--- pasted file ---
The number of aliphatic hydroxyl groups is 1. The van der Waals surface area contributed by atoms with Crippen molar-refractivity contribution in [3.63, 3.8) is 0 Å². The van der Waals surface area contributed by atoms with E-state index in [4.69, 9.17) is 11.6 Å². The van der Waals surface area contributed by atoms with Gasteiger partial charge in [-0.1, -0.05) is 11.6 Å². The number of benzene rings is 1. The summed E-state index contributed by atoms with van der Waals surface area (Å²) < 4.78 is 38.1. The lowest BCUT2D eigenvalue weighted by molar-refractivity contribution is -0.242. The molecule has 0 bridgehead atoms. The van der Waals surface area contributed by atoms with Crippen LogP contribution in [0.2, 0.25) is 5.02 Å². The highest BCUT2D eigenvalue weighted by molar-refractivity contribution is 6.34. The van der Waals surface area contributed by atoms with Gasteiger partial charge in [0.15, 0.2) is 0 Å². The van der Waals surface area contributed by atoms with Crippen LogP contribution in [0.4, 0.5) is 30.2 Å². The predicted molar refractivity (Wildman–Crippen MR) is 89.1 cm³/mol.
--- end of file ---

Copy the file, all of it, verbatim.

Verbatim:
The number of aliphatic hydroxyl groups is 1. The van der Waals surface area contributed by atoms with Crippen molar-refractivity contribution in [3.63, 3.8) is 0 Å². The van der Waals surface area contributed by atoms with E-state index in [4.69, 9.17) is 11.6 Å². The van der Waals surface area contributed by atoms with Gasteiger partial charge in [-0.1, -0.05) is 11.6 Å². The number of benzene rings is 1. The summed E-state index contributed by atoms with van der Waals surface area (Å²) < 4.78 is 38.1. The lowest BCUT2D eigenvalue weighted by molar-refractivity contribution is -0.242. The molecule has 0 bridgehead atoms. The van der Waals surface area contributed by atoms with Crippen LogP contribution in [0.2, 0.25) is 5.02 Å². The highest BCUT2D eigenvalue weighted by molar-refractivity contribution is 6.34. The van der Waals surface area contributed by atoms with Gasteiger partial charge in [0.15, 0.2) is 0 Å². The van der Waals surface area contributed by atoms with Crippen LogP contribution in [0.4, 0.5) is 30.2 Å². The predicted molar refractivity (Wildman–Crippen MR) is 89.1 cm³/mol.